I am not a sports fan. My husband is a huge football fan, but I manage to tune most of it out,
lumping it in with the steady drone of the washing machine, iPod games and
endless requests for cookies. But when I
heard about the recent suspension of Baltimore Raven Ray Rice, I instantly
became VERY interested.
We all should be interested in the Ray Rice situation.
If you are unfamiliar with what is going on, the NFL issued
Ray Rice with a two-game suspension and a $529,411.24 fine,
which is the total of his salary for three games. And if you’re thinking that a person earning
that much money in three games is outrageous, wait until you hear why he’s
suspended in the first place.
On February 15 of this year, Rice was
captured on video, dragging his unconscious girlfriend (now wife) out of an
elevator in Atlantic City. Rice
apparently knocked her unconscious during an altercation and has pleaded not
guilty to aggravated assault. He avoided
trial by being accepted to a pretrial intervention program in May.
How nice for him.
Many are outraged at the leniency of
his punishment and have called for stricter NFL penalties when it comes to
domestic abuse. But others? Upon release of the video, “I need to
know more first” was thrown around quite a bit.
I need to know more.
Having grown up in an abusive home, the
phrase “I need to know more” is offensive to me. “I need to know more” is “I want to know if
she did something to deserve it,” disguised as being thoughtful and fair. It’s unacceptable.
This isn’t just about this particular incident, the NFL or Ray Rice as a human being. This is about the world we want our daughters and wives, girlfriends and sisters to live in.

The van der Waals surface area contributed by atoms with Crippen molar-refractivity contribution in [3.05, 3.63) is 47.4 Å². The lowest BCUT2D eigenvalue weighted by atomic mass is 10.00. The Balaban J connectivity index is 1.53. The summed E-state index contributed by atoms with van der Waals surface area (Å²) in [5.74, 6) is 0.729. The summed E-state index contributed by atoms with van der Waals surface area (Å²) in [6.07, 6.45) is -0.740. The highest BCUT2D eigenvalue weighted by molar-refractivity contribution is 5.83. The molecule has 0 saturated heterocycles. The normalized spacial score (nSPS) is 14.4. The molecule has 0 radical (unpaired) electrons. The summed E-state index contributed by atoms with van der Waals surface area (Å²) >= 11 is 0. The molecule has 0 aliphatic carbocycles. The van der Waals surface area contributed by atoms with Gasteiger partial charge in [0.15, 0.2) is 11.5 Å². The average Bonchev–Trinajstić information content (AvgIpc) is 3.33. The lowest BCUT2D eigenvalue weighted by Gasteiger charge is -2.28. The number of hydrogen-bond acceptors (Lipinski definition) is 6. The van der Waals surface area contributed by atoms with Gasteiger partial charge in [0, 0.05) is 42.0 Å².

“He seems like a good guy, I’m sure he
just messed up.”
I hear that one a lot too.
Let me tell you a little secret — abusers carefully craft their public personas. It is important to be liked and important, as many abusers have egos
that demand to be fed. How else can you
justify hurting a woman, unless you think you deserve to?
You see a good person because it is
what they want and need you to see.
This isn’t just about this particular
incident, the NFL or Ray Rice as a human being. This is about the world we want our daughters
and wives, girlfriends and sisters to live in. This is about the fact that every time a Ray Rice gets a slap on the
wrist, it’s just another piece of the narrative whispered in an abused
Rice has since apologized to the
public, saying "I let my wife down, I let my daughter down, I let my
wife's parents down, I let the whole Baltimore community down,” and swearing
that it was an isolated incident.
Can Ray Rice be a better man? Does he deserve a chance to turn over a new
leaf? Possibly. But does he deserve to be paid millions of
dollars playing for the NFL? Does he
deserve to have his name plastered on jerseys worn by adoring fans?